Project Description  
Drum Corps 101 helps the newcomer to Drum Corps competition make sense of what is happening on the field. Once they understand, they become Fans and potential supporters. Why is this important? First, no one should have to sit and watch something that doesn't make sense. But secondly, each Drum Corp is a non-profit organization that needs to raise close to $1 million dollars each year and recruit dozens of volunteers so it is critical to convert newcomers into fans.
There’s a lot happening on the field of a Drum Corp performance: Drummers, Horns of various sizes, Marchers changing formation, Dancers with flags and props, Drum Majors on scaffolds, Marimbas and gongs and other stationery percussion instruments being played by another set of musicians, men in green shirts running around the field speaking into dictaphones. How does a newcomer make sense of it all?
In the 10 minute breaks between each Corps’ performance, many fans were observed searching the program for information, asking each other questions, or “playing on their phones.” It is the use of smart phones during this break that opens the door to giving new fans the explanation and fun facts that will make them feel “in-the-know.” Drum Corp 101 is a simple app that explains who is on the field and what they are doing through pictures and fun facts.
User Research 
The same questions were asked repeatedly. Many people were trying to understand who is on the field. They expressed frustration not being able to articulate the question because most everyone on the field is in constant motion. For example:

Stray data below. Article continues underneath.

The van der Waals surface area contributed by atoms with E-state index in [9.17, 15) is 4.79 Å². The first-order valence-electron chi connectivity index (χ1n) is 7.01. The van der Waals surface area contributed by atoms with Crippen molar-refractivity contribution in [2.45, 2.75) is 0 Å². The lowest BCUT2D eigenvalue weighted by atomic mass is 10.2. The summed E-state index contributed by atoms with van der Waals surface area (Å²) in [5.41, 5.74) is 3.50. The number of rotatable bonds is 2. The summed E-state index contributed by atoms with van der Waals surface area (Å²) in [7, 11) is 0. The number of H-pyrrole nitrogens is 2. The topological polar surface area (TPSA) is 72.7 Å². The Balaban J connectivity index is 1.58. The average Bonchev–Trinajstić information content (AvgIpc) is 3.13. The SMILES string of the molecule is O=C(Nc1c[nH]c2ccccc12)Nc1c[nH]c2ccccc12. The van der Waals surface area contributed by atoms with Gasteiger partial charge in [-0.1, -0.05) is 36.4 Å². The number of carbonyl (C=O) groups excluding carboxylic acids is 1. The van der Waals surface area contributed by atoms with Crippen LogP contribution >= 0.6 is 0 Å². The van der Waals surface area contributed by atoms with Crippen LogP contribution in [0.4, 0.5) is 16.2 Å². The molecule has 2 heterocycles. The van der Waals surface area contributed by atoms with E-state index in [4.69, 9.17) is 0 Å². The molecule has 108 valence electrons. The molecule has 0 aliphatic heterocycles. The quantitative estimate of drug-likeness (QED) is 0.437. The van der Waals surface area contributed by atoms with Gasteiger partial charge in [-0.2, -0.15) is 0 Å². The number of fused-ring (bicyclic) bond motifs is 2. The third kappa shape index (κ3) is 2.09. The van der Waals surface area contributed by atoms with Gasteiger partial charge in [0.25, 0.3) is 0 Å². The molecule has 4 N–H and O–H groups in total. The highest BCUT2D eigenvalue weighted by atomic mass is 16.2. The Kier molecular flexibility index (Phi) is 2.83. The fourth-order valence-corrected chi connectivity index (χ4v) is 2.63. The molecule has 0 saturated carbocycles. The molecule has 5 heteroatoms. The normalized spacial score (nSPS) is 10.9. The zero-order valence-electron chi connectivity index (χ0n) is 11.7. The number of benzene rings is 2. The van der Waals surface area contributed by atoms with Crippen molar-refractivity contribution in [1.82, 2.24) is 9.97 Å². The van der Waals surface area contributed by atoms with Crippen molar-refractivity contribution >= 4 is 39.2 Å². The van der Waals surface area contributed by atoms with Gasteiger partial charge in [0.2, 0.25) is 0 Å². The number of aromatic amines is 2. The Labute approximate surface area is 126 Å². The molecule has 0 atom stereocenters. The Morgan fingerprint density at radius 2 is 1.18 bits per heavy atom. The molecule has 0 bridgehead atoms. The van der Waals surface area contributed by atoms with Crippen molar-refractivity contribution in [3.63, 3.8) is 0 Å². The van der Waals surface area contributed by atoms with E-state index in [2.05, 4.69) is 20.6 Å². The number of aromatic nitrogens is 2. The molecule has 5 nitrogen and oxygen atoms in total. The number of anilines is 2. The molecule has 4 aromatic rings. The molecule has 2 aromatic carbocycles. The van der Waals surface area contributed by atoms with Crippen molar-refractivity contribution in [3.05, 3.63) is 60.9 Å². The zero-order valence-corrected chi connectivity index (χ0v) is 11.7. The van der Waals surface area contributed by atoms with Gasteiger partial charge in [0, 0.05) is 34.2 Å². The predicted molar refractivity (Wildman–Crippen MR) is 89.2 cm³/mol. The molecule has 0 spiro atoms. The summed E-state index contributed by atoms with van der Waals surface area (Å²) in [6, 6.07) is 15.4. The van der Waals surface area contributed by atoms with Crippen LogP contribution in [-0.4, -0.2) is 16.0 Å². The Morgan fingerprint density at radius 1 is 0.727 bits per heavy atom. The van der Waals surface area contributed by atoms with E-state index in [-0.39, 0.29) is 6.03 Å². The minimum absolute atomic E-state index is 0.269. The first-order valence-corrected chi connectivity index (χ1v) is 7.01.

•   “See that guy…not that one…over there…he just ran around that corner.”
 •   Other common questions – such as the name of the corps, hometown, music they were playing – were answered in the program or on the Jumbotron.
 •   Fans were very unlikely to ask for clarification from “strangers”; most conversations were restricted to the people they had come with.
 •   The newcomers’ attitude became much more relaxed and enjoyed the competition more when given explanation and “fun facts” such as “That tuba weighs 38 pounds.”​​​​​​​
I used Balsamiq to create two clickable wireframes, one with an Infographic approach and the other using Photos of the striking uniforms and flags. Balsamiq allows designers to quickly put a concept into a tangible form so that potential users and stakeholders can comment and help direct the development of the app. It is purposely “sketchy” because people feel more comfortable giving input than if the model is very polished.
I used Webflow to create a prototype. One advantage of Webflow is that you can easily share the clickable prototype or using Movavi Screen Capture you can record a sample session and save as a MP4. Or, if you make it short, you can save it as a GIF. 
1. To view working version, click here. 
(Resize your tab to mobile width.) 

2. To view of the video, click start arrow
Tools Used
 •   Webflow
 •   Photoshop CC
 •   Balsamiq

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